Nevertheless, some small companies are considering all their long-term storage options. Kevin Hartigan, MIS manager at McWilliams Forge, a Rockaway, N.J., manufacturer of precision forgings for the aerospace industry, manages 150 GB of hard-disk storage, all on the individual hard drives of the company's PCs. But an electronic document management solution now in the works has caused him to think about centralized NAS servers or even a SAN. "I'm sure storage will become an issue as we replace the documents that are now in file cabinets and store them in an electronic format," he says. His main concern: the ability to do comprehensive backups should a data disaster arise.
He's not alone. More and more small-company IT managers are searching for effective backups and quick disaster-recovery systems as they hear the horror stories of their unprepared peers. One consultant recalls how a virus brought down one of his clients. The firm had to send its hard drives out to a data-recovery service to extract essential information. The salvage operation cost about $10,000 and took months to complete, yet still didn't recover all the data from the damaged disks. The disruption caused the company's business to suffer substantially. The entire situation could have been avoided if the client had invested in an adequate backup system costing a few thousand dollars.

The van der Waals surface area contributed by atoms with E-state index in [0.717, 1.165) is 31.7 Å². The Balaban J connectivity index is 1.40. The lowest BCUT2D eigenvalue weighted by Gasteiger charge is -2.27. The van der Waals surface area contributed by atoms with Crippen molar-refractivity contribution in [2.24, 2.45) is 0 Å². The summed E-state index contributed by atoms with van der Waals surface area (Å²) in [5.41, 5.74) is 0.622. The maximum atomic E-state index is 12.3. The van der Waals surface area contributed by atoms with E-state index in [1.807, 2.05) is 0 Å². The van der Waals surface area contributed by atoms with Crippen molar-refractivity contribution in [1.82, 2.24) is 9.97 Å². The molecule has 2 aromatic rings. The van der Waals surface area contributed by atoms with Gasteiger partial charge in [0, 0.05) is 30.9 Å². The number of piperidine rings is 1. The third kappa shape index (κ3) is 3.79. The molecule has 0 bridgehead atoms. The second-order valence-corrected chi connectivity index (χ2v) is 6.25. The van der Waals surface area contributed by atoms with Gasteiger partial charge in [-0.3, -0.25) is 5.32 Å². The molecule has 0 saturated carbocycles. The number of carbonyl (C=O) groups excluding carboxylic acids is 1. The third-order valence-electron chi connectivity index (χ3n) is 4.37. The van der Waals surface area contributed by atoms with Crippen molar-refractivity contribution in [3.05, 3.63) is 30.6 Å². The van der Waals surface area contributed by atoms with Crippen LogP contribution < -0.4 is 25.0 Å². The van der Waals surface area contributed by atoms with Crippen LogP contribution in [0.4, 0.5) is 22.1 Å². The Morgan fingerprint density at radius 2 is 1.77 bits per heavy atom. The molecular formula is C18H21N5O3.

To protect its data, The Kubala Washatko Architects uses a NAS server with two hard drives equaling 120 GB, and mirrors the data on a second unit for a total of 240 GB. The firm installed the drives about four years ago, and "they're about 80 percent full now," Hepner says. For backups, Hepner archives data every night onto two 300-GB hard drives. "I back up to one drive on odd days and to the other drive on even days. That makes it real simple to find the right data if we have to restore damaged or lost files," Hepner explains.